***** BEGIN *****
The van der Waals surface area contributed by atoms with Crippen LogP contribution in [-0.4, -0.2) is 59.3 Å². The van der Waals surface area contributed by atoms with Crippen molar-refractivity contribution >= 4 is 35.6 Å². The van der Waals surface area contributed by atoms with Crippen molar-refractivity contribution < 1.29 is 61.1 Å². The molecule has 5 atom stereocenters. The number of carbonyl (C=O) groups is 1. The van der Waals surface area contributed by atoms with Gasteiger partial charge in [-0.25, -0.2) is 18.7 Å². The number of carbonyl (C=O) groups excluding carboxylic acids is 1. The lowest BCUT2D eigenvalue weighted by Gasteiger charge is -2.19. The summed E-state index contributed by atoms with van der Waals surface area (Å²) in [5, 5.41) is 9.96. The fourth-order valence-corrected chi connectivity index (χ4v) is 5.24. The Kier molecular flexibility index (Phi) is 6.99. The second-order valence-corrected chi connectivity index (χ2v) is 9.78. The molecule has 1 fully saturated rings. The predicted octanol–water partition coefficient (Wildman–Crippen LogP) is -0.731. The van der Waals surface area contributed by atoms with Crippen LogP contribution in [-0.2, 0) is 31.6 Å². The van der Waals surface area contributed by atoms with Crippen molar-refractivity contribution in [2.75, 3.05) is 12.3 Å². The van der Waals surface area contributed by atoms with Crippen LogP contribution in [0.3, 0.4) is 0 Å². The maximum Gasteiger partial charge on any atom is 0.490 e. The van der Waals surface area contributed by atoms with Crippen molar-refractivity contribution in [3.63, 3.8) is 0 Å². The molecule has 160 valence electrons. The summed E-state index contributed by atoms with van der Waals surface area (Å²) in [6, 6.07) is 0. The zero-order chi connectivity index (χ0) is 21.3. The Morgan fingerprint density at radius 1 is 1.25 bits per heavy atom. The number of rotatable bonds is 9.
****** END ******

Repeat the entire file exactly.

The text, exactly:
The van der Waals surface area contributed by atoms with Crippen LogP contribution in [-0.4, -0.2) is 59.3 Å². The van der Waals surface area contributed by atoms with Crippen molar-refractivity contribution >= 4 is 35.6 Å². The van der Waals surface area contributed by atoms with Crippen molar-refractivity contribution < 1.29 is 61.1 Å². The molecule has 5 atom stereocenters. The number of carbonyl (C=O) groups is 1. The van der Waals surface area contributed by atoms with Gasteiger partial charge in [-0.25, -0.2) is 18.7 Å². The number of carbonyl (C=O) groups excluding carboxylic acids is 1. The lowest BCUT2D eigenvalue weighted by Gasteiger charge is -2.19. The summed E-state index contributed by atoms with van der Waals surface area (Å²) in [5, 5.41) is 9.96. The fourth-order valence-corrected chi connectivity index (χ4v) is 5.24. The Kier molecular flexibility index (Phi) is 6.99. The second-order valence-corrected chi connectivity index (χ2v) is 9.78. The molecule has 1 fully saturated rings. The predicted octanol–water partition coefficient (Wildman–Crippen LogP) is -0.731. The van der Waals surface area contributed by atoms with Crippen LogP contribution in [-0.2, 0) is 31.6 Å². The van der Waals surface area contributed by atoms with Crippen molar-refractivity contribution in [2.75, 3.05) is 12.3 Å². The van der Waals surface area contributed by atoms with Crippen LogP contribution in [0.3, 0.4) is 0 Å². The maximum Gasteiger partial charge on any atom is 0.490 e. The van der Waals surface area contributed by atoms with Crippen molar-refractivity contribution in [3.63, 3.8) is 0 Å². The molecule has 160 valence electrons. The summed E-state index contributed by atoms with van der Waals surface area (Å²) in [6, 6.07) is 0. The zero-order chi connectivity index (χ0) is 21.3. The Morgan fingerprint density at radius 1 is 1.25 bits per heavy atom. The number of rotatable bonds is 9.